[Updated 11/5/22] Christmas has been celebrated as a Christian holiday dating back to A.D. 336. Many of the traditional symbols of Christmas transcend cultures and continents, including Christmas trees, gifts, ornaments, and Santa Claus (who’s known by many names).
The holiday’s widespread popularity supersedes both its religious and pagan origins. Did you know that, while 70% of the planet’s population is not Christian, nearly 80% of the world’s countries observe Christmas traditions in one form or another?
Yet Christmas legends and Christmas traditions around the world vary drastically, with each culture adopting their own customs, their own holiday folklore, and their own Christmas dishes.
This in no way diminishes the religious implications for those who observe the holiday for those reasons.
It’s more a testament to the power of these ancient Christmas customs– evidence that we all want to commune, commemorate, and care for one another.
Each of those traditional Christmas symbols—evergreens, candy canes, wreaths, stockings— has a fascinating history that explains how it worked its way into the hearts of millions of people.
So read on for a deep dive into 30 symbols of Christmas and learn the meaning of traditional Christmas Decorations- such as mistletoe, twinkling Christmas lights, and more!
READ MORE: 90 Christmas Traditions Around the World
Advent calendars are special calendars used to count down the days until Christmas.
Each day (starting on December 1st and running until the 25th) coincides with a small door that can be opened to reveal a Christmas picture, and sometimes even a piece of chocolate or small candy.
The Advent calendar tradition is of German origin. It dates back to the mid-19th century, when German Protestants made chalk marks on doors or lit candles to count the days leading up to Christmas.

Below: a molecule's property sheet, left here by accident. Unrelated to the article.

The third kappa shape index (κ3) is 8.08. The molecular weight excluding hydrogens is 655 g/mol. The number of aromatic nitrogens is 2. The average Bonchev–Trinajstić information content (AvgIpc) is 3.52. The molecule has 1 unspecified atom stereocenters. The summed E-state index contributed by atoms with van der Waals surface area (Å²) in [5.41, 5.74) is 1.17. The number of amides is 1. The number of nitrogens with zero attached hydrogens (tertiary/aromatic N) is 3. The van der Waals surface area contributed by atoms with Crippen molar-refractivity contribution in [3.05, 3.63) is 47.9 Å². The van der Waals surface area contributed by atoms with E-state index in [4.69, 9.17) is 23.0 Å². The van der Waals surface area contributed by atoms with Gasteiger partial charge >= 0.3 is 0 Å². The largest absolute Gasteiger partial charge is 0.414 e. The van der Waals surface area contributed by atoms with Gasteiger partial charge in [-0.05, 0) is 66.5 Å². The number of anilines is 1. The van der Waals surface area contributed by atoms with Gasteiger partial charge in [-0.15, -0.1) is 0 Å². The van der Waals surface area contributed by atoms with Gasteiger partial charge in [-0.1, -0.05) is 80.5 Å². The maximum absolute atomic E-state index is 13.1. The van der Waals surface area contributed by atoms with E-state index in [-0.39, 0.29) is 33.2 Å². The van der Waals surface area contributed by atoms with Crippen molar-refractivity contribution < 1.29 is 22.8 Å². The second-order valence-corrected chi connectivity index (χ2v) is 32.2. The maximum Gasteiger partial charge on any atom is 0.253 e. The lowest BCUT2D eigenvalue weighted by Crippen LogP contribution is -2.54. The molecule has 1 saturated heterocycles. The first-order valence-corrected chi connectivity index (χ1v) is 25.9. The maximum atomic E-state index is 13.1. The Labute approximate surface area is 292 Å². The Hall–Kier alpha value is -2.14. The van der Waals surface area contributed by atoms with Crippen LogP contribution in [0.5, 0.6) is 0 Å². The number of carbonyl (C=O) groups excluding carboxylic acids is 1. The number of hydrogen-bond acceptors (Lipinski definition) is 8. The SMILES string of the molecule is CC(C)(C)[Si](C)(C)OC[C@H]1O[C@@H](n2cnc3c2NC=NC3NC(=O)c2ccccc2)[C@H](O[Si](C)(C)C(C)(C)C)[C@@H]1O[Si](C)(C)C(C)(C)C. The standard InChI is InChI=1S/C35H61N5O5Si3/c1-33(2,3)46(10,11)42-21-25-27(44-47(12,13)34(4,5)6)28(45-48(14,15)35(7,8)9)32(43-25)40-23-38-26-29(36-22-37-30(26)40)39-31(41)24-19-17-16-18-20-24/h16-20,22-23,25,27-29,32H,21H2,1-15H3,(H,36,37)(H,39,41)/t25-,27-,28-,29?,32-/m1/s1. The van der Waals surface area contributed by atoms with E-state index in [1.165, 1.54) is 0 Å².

Gerhard Lang is credited as the creator of the first printed Advent calendar, after being inspired by a homemade calendar his mother had made for him.
He modified the original to include little doors, which have now become a staple of Advent calendars.
Lang later co-founded the Reichhold & Lang printing company, which printed cardboard Advent Calendars.
While this type is still around today, versions made out of different materials and designs are widely used in homes all across the world.
READ MORE: 20 Fun Christmas Eve Traditions Around the World
Advent candles were originally part of the holiday wreath tradition, and the two combined as part of a long-standing Catholic tradition.
That being said, there is historic evidence that Germanic people used wreaths and candles in the time before Christianity to provide hope during the dark days of winter.
In fact, the Catholic Church didn’t actually adopt the tradition until some time in the Middle Ages!
The four candles symbolize the number of weeks for Advent. Traditionally, three of these candles are purple, standing for prayer, penance, and preparation.
The other candle, which is lit on the third Sunday of Advent, is rose-colored. It signals a time of rejoicing. New religious practices sometimes change the color of the candles to uniformly white.
Regardless, the light of the Advent candles symbolize Jesus Christ as “the light of the world.”
READ MORE: The 20 Best Places to Spend Christmas in the USA
With Christmas being primarily known as a Christian holiday, it’s no wonder that one of the most recognized Christmas tree decorations is the Christmas angel tree topper.